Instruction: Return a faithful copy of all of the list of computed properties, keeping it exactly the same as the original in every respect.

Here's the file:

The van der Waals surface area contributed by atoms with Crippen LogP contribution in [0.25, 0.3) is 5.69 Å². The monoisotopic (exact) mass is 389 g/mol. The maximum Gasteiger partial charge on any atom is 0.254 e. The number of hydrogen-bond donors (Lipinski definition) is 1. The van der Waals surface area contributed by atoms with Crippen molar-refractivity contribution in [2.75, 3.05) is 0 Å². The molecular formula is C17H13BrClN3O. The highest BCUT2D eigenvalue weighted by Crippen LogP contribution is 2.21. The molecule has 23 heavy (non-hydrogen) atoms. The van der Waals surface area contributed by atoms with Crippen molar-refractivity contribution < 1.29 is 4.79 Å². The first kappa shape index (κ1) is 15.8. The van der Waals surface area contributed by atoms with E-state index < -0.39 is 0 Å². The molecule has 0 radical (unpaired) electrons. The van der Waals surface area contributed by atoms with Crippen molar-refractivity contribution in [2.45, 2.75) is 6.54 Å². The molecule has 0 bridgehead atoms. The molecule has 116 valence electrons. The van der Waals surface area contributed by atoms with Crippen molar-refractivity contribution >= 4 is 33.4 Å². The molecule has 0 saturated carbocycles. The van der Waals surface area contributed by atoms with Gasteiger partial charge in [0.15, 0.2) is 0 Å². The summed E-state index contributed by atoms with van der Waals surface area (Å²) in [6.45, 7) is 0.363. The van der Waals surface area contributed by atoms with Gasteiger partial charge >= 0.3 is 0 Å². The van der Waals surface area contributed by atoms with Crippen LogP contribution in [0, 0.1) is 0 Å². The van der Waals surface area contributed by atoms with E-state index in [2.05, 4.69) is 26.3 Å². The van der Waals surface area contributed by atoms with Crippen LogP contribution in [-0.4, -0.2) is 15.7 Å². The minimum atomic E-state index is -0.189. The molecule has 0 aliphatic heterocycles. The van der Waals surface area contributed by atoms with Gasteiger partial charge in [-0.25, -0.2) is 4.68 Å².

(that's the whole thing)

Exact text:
The van der Waals surface area contributed by atoms with Crippen LogP contribution in [0.25, 0.3) is 5.69 Å². The monoisotopic (exact) mass is 389 g/mol. The maximum Gasteiger partial charge on any atom is 0.254 e. The number of hydrogen-bond donors (Lipinski definition) is 1. The van der Waals surface area contributed by atoms with Crippen molar-refractivity contribution in [2.75, 3.05) is 0 Å². The molecular formula is C17H13BrClN3O. The highest BCUT2D eigenvalue weighted by Crippen LogP contribution is 2.21. The molecule has 23 heavy (non-hydrogen) atoms. The van der Waals surface area contributed by atoms with Crippen molar-refractivity contribution < 1.29 is 4.79 Å². The first kappa shape index (κ1) is 15.8. The van der Waals surface area contributed by atoms with E-state index < -0.39 is 0 Å². The molecule has 0 radical (unpaired) electrons. The van der Waals surface area contributed by atoms with Crippen molar-refractivity contribution in [2.45, 2.75) is 6.54 Å². The molecule has 0 bridgehead atoms. The molecule has 116 valence electrons. The van der Waals surface area contributed by atoms with Crippen molar-refractivity contribution >= 4 is 33.4 Å². The molecule has 0 saturated carbocycles. The van der Waals surface area contributed by atoms with Gasteiger partial charge in [0.15, 0.2) is 0 Å². The summed E-state index contributed by atoms with van der Waals surface area (Å²) in [6.45, 7) is 0.363. The van der Waals surface area contributed by atoms with Gasteiger partial charge >= 0.3 is 0 Å². The van der Waals surface area contributed by atoms with Crippen LogP contribution in [0, 0.1) is 0 Å². The van der Waals surface area contributed by atoms with E-state index in [2.05, 4.69) is 26.3 Å². The van der Waals surface area contributed by atoms with Crippen LogP contribution in [-0.4, -0.2) is 15.7 Å². The minimum atomic E-state index is -0.189. The molecule has 0 aliphatic heterocycles. The van der Waals surface area contributed by atoms with Gasteiger partial charge in [-0.25, -0.2) is 4.68 Å².